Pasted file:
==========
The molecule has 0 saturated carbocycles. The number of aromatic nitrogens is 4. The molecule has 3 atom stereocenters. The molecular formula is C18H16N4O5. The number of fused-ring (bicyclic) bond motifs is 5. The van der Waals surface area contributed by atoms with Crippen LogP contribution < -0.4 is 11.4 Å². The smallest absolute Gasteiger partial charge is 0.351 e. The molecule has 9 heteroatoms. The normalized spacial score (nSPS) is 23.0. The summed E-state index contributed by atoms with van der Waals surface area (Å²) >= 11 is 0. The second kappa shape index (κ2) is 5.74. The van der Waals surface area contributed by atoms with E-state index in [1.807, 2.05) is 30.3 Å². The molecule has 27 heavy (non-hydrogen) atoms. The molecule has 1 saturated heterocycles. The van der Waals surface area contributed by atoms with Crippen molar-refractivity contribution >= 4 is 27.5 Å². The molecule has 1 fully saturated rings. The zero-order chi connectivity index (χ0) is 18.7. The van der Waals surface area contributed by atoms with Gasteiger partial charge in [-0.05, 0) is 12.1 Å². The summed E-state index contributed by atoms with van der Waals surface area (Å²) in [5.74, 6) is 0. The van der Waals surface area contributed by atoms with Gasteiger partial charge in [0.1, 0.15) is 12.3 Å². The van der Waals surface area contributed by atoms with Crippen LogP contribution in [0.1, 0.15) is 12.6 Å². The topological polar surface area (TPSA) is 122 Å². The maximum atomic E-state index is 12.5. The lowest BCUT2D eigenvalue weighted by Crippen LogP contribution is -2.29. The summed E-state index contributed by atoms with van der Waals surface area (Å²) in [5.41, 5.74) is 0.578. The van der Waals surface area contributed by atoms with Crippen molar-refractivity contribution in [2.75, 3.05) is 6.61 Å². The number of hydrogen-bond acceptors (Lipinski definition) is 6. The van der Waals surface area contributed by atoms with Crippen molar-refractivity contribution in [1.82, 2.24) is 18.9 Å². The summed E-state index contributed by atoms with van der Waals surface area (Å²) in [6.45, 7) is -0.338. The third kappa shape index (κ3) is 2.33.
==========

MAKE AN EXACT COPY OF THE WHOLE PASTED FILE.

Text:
The molecule has 0 saturated carbocycles. The number of aromatic nitrogens is 4. The molecule has 3 atom stereocenters. The molecular formula is C18H16N4O5. The number of fused-ring (bicyclic) bond motifs is 5. The van der Waals surface area contributed by atoms with Crippen LogP contribution < -0.4 is 11.4 Å². The smallest absolute Gasteiger partial charge is 0.351 e. The molecule has 9 heteroatoms. The normalized spacial score (nSPS) is 23.0. The summed E-state index contributed by atoms with van der Waals surface area (Å²) >= 11 is 0. The second kappa shape index (κ2) is 5.74. The van der Waals surface area contributed by atoms with E-state index in [1.807, 2.05) is 30.3 Å². The molecule has 27 heavy (non-hydrogen) atoms. The molecule has 1 saturated heterocycles. The van der Waals surface area contributed by atoms with Crippen molar-refractivity contribution >= 4 is 27.5 Å². The molecule has 1 fully saturated rings. The zero-order chi connectivity index (χ0) is 18.7. The van der Waals surface area contributed by atoms with Gasteiger partial charge in [-0.05, 0) is 12.1 Å². The summed E-state index contributed by atoms with van der Waals surface area (Å²) in [5.74, 6) is 0. The van der Waals surface area contributed by atoms with Gasteiger partial charge in [0.1, 0.15) is 12.3 Å². The van der Waals surface area contributed by atoms with Crippen LogP contribution in [0.1, 0.15) is 12.6 Å². The topological polar surface area (TPSA) is 122 Å². The maximum atomic E-state index is 12.5. The lowest BCUT2D eigenvalue weighted by Crippen LogP contribution is -2.29. The summed E-state index contributed by atoms with van der Waals surface area (Å²) in [5.41, 5.74) is 0.578. The van der Waals surface area contributed by atoms with Crippen molar-refractivity contribution in [2.75, 3.05) is 6.61 Å². The number of hydrogen-bond acceptors (Lipinski definition) is 6. The van der Waals surface area contributed by atoms with Crippen molar-refractivity contribution in [1.82, 2.24) is 18.9 Å². The summed E-state index contributed by atoms with van der Waals surface area (Å²) in [6.45, 7) is -0.338. The third kappa shape index (κ3) is 2.33.